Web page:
Environmental Science and Pollution Research

, Volume 22, Issue 19, pp 15171–15178 | Cite as

The effect of Beauveria bassiana infection on cell mediated and humoral immune response in house fly, Musca domestica L.

  • Sapna MishraEmail author
  • Peeyush Kumar
  • Anushree Malik
Short Research and Discussion Article


Entomopathogenic fungi that manifest infections by overcoming insect’s immune response could be a successful control agent for the house fly, Musca domestica L. which is a major domestic, medical, and veterinary pest. In this study, the immune response of house fly to Beauveria bassiana infection was investigated to reveal fundamental aspects of house fly hemocyte biology, such as hemocyte numbers and size, which is poorly understood. The total hemocyte counts (THCs) in B. bassiana-infected house fly showed an initial increase (from 6 to 9 h), followed by subsequent decrease (9 to 12 h) with increase in time of infection. The THCs was slightly greater in infected flies than the non-infected ones. Insight into relative hemocyte counts depicted a significant increase in prohemocyte (PR) and decrease in granulocyte (GR) in infected house flies compared to non-infected ones. The relative cell area of hemocyte cells showed a noticeable increase in PR and intermediate cells (ICs), while a considerable reduction was observed for plasmatocyte (PL) and GR. The considerable variation in relative cell number and cell area in the B. bassiana-infected house flies indicated stress development during infection. The present study highlights changes occurring during B. bassiana invasion to house fly leading to establishment of infection along with facilitation in understanding of basic hemocyte biology. The results of the study is expected to help in better understanding of house fly immune response during fungal infection, so as to assist production of more efficient mycoinsecticides for house fly control using B. bassiana.


Musca domestica Beauveria bassiana Cell-mediated immune response Hemocyte Pathogenesis 



This work was supported by Indian Council of Medical Research (IRIS_ID No. 201007860), India. CSIR fellowship to one of the authors (SM) is gratefully acknowledged. The authors also acknowledge Mr. Satendar Singh (IIT Delhi, India) for his help in experimental work.


  1. Abozenadah NYA (2010) Physiological studies on the house fly Musca domestica Vicina Muscidae, Diptera. JKAU: Sci 22(2):27-38. doi: 10.4197 / Sci. 22-2.3Google Scholar
  2. Baton LA, Robertson A, Warr E, Strand MR, Dimopoulos G (2009) Genome-wide transcriptomic profiling of Anopheles gambiae hemocytes reveals pathogen-specific signatures upon bacterial challenge and Plasmodium berghei infection. BMC Genomics 10(1):257. doi: 10.1186/1471-2164-10-257 CrossRefGoogle Scholar
  3. Bhikshapati E, Nagrajarao P, Rao KR, Shagalolu VV, Mushan LC (2012) Haemolytic activity of housefly larval extract in various seasons. Trends Life Sci 1(4):5–7, ISSN: 2319–4731Google Scholar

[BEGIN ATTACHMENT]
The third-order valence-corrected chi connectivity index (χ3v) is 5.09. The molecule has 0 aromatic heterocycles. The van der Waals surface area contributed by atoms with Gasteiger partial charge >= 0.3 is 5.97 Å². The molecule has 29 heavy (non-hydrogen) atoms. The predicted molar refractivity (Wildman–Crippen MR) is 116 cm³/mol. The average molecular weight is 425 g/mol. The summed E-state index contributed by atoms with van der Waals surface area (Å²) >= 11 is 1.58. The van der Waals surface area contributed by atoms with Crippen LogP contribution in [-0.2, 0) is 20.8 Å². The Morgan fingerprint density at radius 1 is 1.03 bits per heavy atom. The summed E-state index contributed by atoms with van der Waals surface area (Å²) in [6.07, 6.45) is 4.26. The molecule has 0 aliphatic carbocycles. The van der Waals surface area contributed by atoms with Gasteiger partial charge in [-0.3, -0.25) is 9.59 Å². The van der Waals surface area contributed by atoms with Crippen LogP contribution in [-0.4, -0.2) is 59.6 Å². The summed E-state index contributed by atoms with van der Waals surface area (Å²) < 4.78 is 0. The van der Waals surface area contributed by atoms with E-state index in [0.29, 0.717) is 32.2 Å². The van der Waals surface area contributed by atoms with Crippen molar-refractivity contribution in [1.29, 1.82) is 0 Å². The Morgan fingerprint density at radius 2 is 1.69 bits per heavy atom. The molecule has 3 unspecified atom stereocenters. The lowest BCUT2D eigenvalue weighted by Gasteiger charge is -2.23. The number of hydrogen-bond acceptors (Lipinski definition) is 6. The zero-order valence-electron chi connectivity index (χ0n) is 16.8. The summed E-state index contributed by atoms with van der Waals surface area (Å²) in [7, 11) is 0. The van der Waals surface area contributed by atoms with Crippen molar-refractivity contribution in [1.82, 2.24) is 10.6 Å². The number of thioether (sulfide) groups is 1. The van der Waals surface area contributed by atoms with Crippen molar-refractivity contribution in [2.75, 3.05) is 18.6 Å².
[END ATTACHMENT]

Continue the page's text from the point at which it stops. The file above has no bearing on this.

4. Borowska J (2006) Effects of heavy metal on an organism—studies on cellular, individual and population levels in Musca domestica L. Doctoral Thesis. Jagiellonian University, KrakówGoogle Scholar
  5. Borowska J, Pyza E (2011) Effects of heavy metals on insects immunocompetent cells. J Insect Physiol 57(6):760–770. doi: 10.1016/j.jinsphys.2011.02.012 CrossRefGoogle Scholar
  6. Borowska J, Sulima B, Niklińska M, Pyza E (2004) Heavy metal accumulation and its effects on development, survival and immuno-competent cells of the house flyMusca domestica from closed laboratory populations as model organism. Fresenius Environ Bull 13(12):1402–1409, Google Scholar
  7. Bryant WB, Michel K (2014) Blood feeding induces hemocyte proliferation and activation in the African malaria mosquito, Anopheles gambiae Giles. J Exp Biol 217:1238–1245. doi: 10.1242/jeb.094573 CrossRefGoogle Scholar
  8. Casteels-Josson K, Zhang W, Capaci T, Casteels P, Tempst P (1994) Acute transcriptional response of the honeybee peptide-antibiotics gene repertoire and required post-translational conversion of the precursor structures. J Biol Chem 269(46):28569–28575, Google Scholar
  9. Castillo J, Brown MR, Strand MR (2011) Blood feeding and insulin-like peptide 3 stimulate proliferation of hemocytes in the mosquito Aedes aegypti. PLoS Pathog 7:e1002274. doi: 10.1371/journal.ppat.1002274 CrossRefGoogle Scholar
  10. Chifanzwa R (2011) House fly (Musca domestica L.) temporal and spatial immune response to Streptococcus pyogenes and Salmonella typhimurium: role of pathogen density in bacterial fate, persistence and transmission. Electronic Theses & Dissertations, Jack N. Averitt College of Graduate Studies (COGS) at Digital Commons@Georgia Southern. Paper 749 Scholar
  11. Choe KM, Werner T, Stoven S, Hultmark D, Anderson KV (2002) Requirement for a peptidoglycan recognition protein (PGRP) in Relish activation and antibacterial immune responses in Drosophila. Science 296:359–362. doi: 10.1126/science.1070216 CrossRefGoogle Scholar
  12. Christensen BM, Huff BM, Miranpuri GS, Harris KL, Christensen LA (1989) Hemocyte population changes during the immune response of Aedes aegypti to inoculated microfilariae of Dirofilaria immitis. J Parasitol 75:119–123, CrossRefGoogle Scholar
  13. Coggins SA, Estevez-Lao TY, Hillyer JF (2012) Increased survivorship following bacterial infection by the mosquito Aedes aegypti as compared to Anopheles gambiae correlates with increased transcriptional induction of antimicrobial peptides. Dev Comp Immunol 37:390–401. doi: 10.1016/j.dci.2012.01.005 CrossRefGoogle Scholar
  14. Da Silva JP, Alviano DS, Alviano CS, De Souza W, Travassos LR, Diniz JA, Rozental S (2002) Comparison of Fonsecaea pedrosoi sclerotic cells obtained in vivo and in vitro: ultrastructure and antigenicity. FEMS Immunol Med Microbiol 33(1):63–99. doi: 10.1111/j.1574-695X.2002.tb00574.x CrossRefGoogle Scholar